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ENG101: College Writing (Charboneau-Hess)


Welcome to the Research Guide for ENG101, College Writing.  Please use this guide to find resources for your research-based essay assignments.  Please contact myself or any BCC Librarian if you have any questions.

Accessing BCC Library Resources from Off-Campus

When you are off campus (or in locations without a recognized IP address), you will be required to verify that you are a current BCC student by entering either your student ID number or your BCC Campus Card ID.

For library databases (including eBook databases) all you need is your 900#


Indigenous People

At the time of contact with Europeans, indigenous nations in the Western Hemisphere had words and terms to describe both themselves as well as the other peoples around them. It is important to note that what we think of today as “tribes” were often confederated or allied groups of differing and independent people who would come together on occasion for a variety of reasons. Most tribal nations referred to themselves (in their own respective languages) as “The People,” or something similar. For example, the Cherokee referred to themselves as Ani-Yunwiya (spelled in their own syllabary), which means “Principal People.” And although each of the Ocˇhéthi Šakówiŋ, or “Seven Council Fires,”had its own name (e.g., Sihásapa or “Blackfoot,” Oóhenuŋpa or “Two Kettles”), the people known more broadly as “Sioux” (which is itself a European corruption of an Ojibwe pejorative) knew, and still know, themselves as Lakȟóta or “Allies.”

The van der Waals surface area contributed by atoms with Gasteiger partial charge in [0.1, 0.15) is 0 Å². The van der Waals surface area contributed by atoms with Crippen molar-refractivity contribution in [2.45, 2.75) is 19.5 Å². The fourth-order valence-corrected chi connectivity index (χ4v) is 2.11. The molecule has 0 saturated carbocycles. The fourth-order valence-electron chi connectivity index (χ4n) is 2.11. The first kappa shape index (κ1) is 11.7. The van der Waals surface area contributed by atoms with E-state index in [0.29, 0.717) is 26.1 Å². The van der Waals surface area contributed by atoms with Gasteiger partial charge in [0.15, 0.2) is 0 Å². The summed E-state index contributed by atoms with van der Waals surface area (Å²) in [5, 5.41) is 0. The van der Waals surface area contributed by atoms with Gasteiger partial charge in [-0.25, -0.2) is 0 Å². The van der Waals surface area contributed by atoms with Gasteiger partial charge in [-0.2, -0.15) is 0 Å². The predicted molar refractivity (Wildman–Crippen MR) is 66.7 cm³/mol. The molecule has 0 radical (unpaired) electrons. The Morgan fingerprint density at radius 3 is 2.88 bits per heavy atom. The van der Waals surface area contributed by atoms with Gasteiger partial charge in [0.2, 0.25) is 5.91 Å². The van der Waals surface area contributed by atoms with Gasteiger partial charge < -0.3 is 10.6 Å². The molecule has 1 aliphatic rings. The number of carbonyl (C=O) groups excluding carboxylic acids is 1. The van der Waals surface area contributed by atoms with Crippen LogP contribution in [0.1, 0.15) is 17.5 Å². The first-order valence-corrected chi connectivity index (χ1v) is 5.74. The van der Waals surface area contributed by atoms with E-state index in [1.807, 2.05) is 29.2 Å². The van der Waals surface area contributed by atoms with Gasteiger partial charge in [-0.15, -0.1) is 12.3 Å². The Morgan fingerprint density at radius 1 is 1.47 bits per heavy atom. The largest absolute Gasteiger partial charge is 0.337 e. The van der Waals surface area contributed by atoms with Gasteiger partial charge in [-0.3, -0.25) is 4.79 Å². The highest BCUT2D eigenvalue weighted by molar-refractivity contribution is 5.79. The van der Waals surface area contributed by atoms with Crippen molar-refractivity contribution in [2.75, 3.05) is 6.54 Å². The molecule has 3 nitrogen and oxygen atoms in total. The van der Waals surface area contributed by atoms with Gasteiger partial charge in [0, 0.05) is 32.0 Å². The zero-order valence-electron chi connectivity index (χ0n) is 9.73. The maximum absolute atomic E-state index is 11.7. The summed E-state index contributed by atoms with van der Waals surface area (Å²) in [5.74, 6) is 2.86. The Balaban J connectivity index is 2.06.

Credo Reference DatabasePrecontact Indigenous North America